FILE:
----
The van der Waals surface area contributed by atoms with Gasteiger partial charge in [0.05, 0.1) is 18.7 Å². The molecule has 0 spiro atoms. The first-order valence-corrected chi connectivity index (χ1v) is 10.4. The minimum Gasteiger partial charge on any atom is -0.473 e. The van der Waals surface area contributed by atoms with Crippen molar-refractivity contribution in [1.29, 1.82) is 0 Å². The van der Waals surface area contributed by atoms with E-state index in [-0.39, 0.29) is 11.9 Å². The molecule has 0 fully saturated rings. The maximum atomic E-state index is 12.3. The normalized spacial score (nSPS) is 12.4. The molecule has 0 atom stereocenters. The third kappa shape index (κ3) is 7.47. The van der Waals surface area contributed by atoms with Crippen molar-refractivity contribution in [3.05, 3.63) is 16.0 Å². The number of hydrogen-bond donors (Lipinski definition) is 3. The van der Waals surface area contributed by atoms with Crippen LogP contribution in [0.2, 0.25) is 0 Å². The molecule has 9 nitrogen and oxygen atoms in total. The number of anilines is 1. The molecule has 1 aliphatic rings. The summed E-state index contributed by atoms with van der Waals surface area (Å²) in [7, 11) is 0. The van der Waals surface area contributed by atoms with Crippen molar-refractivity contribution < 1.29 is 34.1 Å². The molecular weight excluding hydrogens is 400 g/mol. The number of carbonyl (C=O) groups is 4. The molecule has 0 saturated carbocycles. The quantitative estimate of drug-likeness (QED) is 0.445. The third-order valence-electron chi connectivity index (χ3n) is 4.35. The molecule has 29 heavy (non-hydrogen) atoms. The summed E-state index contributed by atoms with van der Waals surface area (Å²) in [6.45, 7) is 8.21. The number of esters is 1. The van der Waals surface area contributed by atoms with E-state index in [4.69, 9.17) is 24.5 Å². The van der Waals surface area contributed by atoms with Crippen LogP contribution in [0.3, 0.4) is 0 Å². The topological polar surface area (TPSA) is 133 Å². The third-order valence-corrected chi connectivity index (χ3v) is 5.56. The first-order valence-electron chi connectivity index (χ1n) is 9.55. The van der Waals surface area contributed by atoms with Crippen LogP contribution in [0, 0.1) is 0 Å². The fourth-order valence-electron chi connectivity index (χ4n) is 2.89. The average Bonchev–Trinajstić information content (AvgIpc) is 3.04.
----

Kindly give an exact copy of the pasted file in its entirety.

The van der Waals surface area contributed by atoms with Gasteiger partial charge in [0.05, 0.1) is 18.7 Å². The molecule has 0 spiro atoms. The first-order valence-corrected chi connectivity index (χ1v) is 10.4. The minimum Gasteiger partial charge on any atom is -0.473 e. The van der Waals surface area contributed by atoms with Crippen molar-refractivity contribution in [1.29, 1.82) is 0 Å². The van der Waals surface area contributed by atoms with E-state index in [-0.39, 0.29) is 11.9 Å². The molecule has 0 fully saturated rings. The maximum atomic E-state index is 12.3. The normalized spacial score (nSPS) is 12.4. The molecule has 0 atom stereocenters. The third kappa shape index (κ3) is 7.47. The van der Waals surface area contributed by atoms with Crippen molar-refractivity contribution in [3.05, 3.63) is 16.0 Å². The number of hydrogen-bond donors (Lipinski definition) is 3. The van der Waals surface area contributed by atoms with Crippen LogP contribution in [0.2, 0.25) is 0 Å². The molecule has 9 nitrogen and oxygen atoms in total. The number of anilines is 1. The molecule has 1 aliphatic rings. The summed E-state index contributed by atoms with van der Waals surface area (Å²) in [7, 11) is 0. The van der Waals surface area contributed by atoms with Crippen molar-refractivity contribution < 1.29 is 34.1 Å². The molecular weight excluding hydrogens is 400 g/mol. The number of carbonyl (C=O) groups is 4. The molecule has 0 saturated carbocycles. The quantitative estimate of drug-likeness (QED) is 0.445. The third-order valence-electron chi connectivity index (χ3n) is 4.35. The molecule has 29 heavy (non-hydrogen) atoms. The summed E-state index contributed by atoms with van der Waals surface area (Å²) in [6.45, 7) is 8.21. The number of esters is 1. The van der Waals surface area contributed by atoms with E-state index in [4.69, 9.17) is 24.5 Å². The van der Waals surface area contributed by atoms with Crippen LogP contribution in [0.3, 0.4) is 0 Å². The topological polar surface area (TPSA) is 133 Å². The third-order valence-corrected chi connectivity index (χ3v) is 5.56. The first-order valence-electron chi connectivity index (χ1n) is 9.55. The van der Waals surface area contributed by atoms with Crippen LogP contribution in [0, 0.1) is 0 Å². The fourth-order valence-electron chi connectivity index (χ4n) is 2.89. The average Bonchev–Trinajstić information content (AvgIpc) is 3.04.